My name is Thomas Darku. I hold a First Class Honors Degree in BSc Computer Science and Engineering from the University of Mines and Technology. I am 23 and I am the C.E.O of a technology company, Glivion. Our website is www.glivion.com. We have developed enterprise software for various companies, websites and web apps for individuals and various workgroups, and mobile apps of all sorts for all the various platforms. We also deal in IT solutions, networking and consultancy on IT projects.
What inspired you to start your business?
Boredom. I started my business when I had nothing to do. I figured entering into a venture would be productive. This is when I figured setting up a technological company to solve problems in our society can be helpful and lucrative as well.
How long have you been in business?
I have been in business for the past 4 years.
Your line of business involves a lot of risks, are you a risk taker? What is the biggest risk you have taken to see your business
There are risks in any business. I am fond of the saying, “Great Life and Great Achievements involves Great Risks”. This is exactly what I do. If it’s not risky, I do not venture into it. My line of business has some risks, just like any business. I had to bet my whole life to make sure my business grows. It may not sound risky but this involves the notions of quitting school, devoting my life to it and putting every dime I had to make it better.
What inspires you?
My inspiration comes from the problems we usually identify in our society. Most of them are just interesting to find solutions to. I feel like I am contributing to humanity with what I do. This indirectly inspires me to do more.
What is your greatest achievement?
My greatest achievement would be setting up Glivion. It might look like a simple company set up but it actually is more than that. Putting together a team to have a common goal is not a child’s play. Coming from all walks of life, this may be a hard nut to crack because each of us already had our eyes set on something personal.
Where do you see your business in the next five years?
Glivion is an international company and five years from now should be well established in three international countries. We have as part of our plans to bring on board technological systems that will make the world a better place to be.
Who is your role model?
In life, my old man is my role model. He has achieved a lot with almost nothing in his lifetime. I respect that and wish to do same. In my line of business, Bill Gates is the man whose giant steps I follow. His thinking and business choices are simply impeccable.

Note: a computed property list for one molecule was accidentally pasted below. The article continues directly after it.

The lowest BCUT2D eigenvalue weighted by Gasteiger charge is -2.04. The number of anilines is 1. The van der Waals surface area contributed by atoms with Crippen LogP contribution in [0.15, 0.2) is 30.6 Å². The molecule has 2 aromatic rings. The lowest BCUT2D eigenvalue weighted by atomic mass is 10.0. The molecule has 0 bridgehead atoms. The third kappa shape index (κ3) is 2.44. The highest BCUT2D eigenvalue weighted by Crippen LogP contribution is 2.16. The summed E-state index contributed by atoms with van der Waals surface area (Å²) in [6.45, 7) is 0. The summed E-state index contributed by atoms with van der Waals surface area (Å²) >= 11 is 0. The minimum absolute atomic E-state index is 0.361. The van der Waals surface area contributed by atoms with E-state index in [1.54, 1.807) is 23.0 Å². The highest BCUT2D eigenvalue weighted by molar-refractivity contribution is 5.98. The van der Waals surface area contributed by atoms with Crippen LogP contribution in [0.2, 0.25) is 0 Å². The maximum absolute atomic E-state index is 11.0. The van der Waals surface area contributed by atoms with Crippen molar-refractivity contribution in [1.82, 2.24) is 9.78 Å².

What other startups do you own?
Currently, the only run startup I own is Glivion. I am incubating two more that would come out soon.
What has been your greatest challenge?
Glivion was built on the basis of teamwork and that is what has kept us going. Putting together such a great team has been my greatest challenge.
Advice for fellow entrepreneurs?
Whenever you venture into a business, one is often advised, “It won’t be easy”. Well, that is certainly an undeniable truth but nature also gives you a test to actually know if you are ready to walk the path of entrepreneurship. Failure is the devil that would keep visiting you every day to give you a resounding, “You cannot make it”. There is loyalty, trust, teamwork amongst others that nature would like you to pick up along the test. If you fail any of these, especially patience, you would quit overnight because you simply could not wait for the business to grow.
Your views on entrepreneurship in Ghana.
Most Ghanaians perceive entrepreneurship as a quick means of making money. This mentality is often nurtured from most successful entrepreneurs who have already passed through the infant stages of setting up businesses. It should be well noted that most successful businesses mature within a span of 2(two) to 3(three) years. Multimillion companies are not built overnight. Carefully plan your venture to position it for growth and scalability. If possible, consult professional businessmen to help with structure.
In your views, do you think entrepreneurship is the key to economic growth in Ghana?
In my view, I don’t think entrepreneurship is the key to economic growth, but technology is. If we incorporate the right and effective technology in our economy, efficiency and effectiveness would be values we would never miss. Technology makes work easy and above all increases the output of industries and businesses. This would indirectly increase economic growth as well as national development.
Thank you for your time, Thomas.
Author: Kwesi Otoo, threesixtyGh